Bass Library reopened its doors to students last Wednesday after being closed for construction all summer. The soft opening on Aug. 28, timed with the first day of classes, allowed students to start using the space to read and study before the renovations are completed at the end of the month.
University Librarian Susan Gibbons explained that planning for the current renovations began in response to the University’s 2014 decision to expand the undergraduate class size by 800 students over four years, which has increased the flow of students throughout the library’s two floors. The specific changes to the space, driven by a user engagement study conducted by anthropologist Nancy Fried Foster in 2018, include new furniture, rearranged shelves and individual carrels with access to courtyards and natural light.
The renovation plans drew criticism from some students and faculty last semester. Leland Stange ’19 penned an op-ed in the Newsthat criticized the decrease in Bass’ book collection and circulated an online petition titled “Save Bass Library!” English professor Leslie Brisman also lamented what he called “a project to turn Bass Library into Bass Lounge” in a February op-ed in the News. Still, students and faculty interviewed about their thoughts on the new space following the soft open responded positively to the renovations.
“It is with immense relief that I see that the renovations of Bass are not as horrific as originally planned,” Brisman wrote in an email to the News.
Brisman applauded “access to the courtyard spaces” and “natural light” but remained apprehensive of the “wasted space” introduced by the wooden cubicles.
Kimberly Wei ’20 also complimented the presence of natural light, saying that she used to not study at Bass “because it was dark.”
Matthew Weisenberg ’22 has previously used group study rooms to collaborate with friends and attend office hours. He noted that the new seating arrangements in the rooms “will add even more of a collaborative atmosphere to Bass and get more people through the door.”
Still, Brisman added that some of the renovations “just baffle[d]” him. Those changes include the new wooden cubicles that “take up a lot of space” and opening up of the study rooms on the lower level to cathedral ceilings.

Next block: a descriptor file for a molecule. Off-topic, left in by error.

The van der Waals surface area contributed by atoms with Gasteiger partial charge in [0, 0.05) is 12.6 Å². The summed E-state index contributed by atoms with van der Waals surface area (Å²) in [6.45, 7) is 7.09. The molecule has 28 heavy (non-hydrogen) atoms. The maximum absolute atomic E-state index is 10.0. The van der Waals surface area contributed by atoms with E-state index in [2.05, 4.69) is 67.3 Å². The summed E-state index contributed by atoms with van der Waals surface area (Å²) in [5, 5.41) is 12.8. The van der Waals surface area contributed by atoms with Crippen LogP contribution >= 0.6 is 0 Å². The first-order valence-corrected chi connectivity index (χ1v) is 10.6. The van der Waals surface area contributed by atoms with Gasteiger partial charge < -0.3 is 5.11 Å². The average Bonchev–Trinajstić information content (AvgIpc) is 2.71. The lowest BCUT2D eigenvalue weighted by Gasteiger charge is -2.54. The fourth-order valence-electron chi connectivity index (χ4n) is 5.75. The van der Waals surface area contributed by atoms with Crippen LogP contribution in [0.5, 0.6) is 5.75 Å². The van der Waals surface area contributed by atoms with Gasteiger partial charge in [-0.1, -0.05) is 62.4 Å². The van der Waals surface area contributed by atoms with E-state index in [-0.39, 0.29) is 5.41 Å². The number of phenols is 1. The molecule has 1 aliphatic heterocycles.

“Both of these introduce wasted space when the supposed reason for the renovation was to increase study space,” Brismand wrote in an email to the News. “The folly of exhibits of senior projects in this space — rather than in Sterling, where there is a real need for things to look at in the vast empty spaces — is still with us.”
To free up study space, the library also had to move 89,000 books out of its former 150,000-collection to the Sterling Memorial Library. To decide which titles to retain, Assessment Librarian Sarah Tudesco said the library looked at aggregated user engagement data: in the past decade, the circulation of all Bass materials has been cut in half. In a letter to the Yale community on Aug. 27, Gibbons wrote that the new collection has “a renewed focus on critically acclaimed titles and books written or recommended by Yale faculty,” and a greater representation of disciplines like the arts, sciences, and law. According to Gibbons, the library will acquire an additional 3,000 more volumes every year.
Tudesco emphasized that students can make use of the library’s delivery systems and textbook reserve programs along with physical browsing. She described the Bass collection as a “gateway to all of the different subject areas that Yale library offers.”
Starting next month, the library’s courtyard level will also feature a “Model Research Collection” — a book display on one research topic chosen and curated by faculty member Laura Wexler, which students will be able to use as an example of “the breadth and depth of library resources in a specific subject area,” according to Gibbons’ Aug. 27 email.
“The model research collection gives an example how pursuing one research question may take resources from all around the system in your work,” said Director of Communications Patricia Carey.
In the coming weeks, students will be able to reserve textbooks, borrow media equipment, or consult the technology troubleshooting office, although some books may remain in transit.
The renovation’s final stages include refinements to the collection, installations of showcase collections and public work stations, and the arrangement of additional furniture, according to Tudesco. Bass Library’s full opening will take place on Oct. 1.
Emily Tian | firstname.lastname@example.org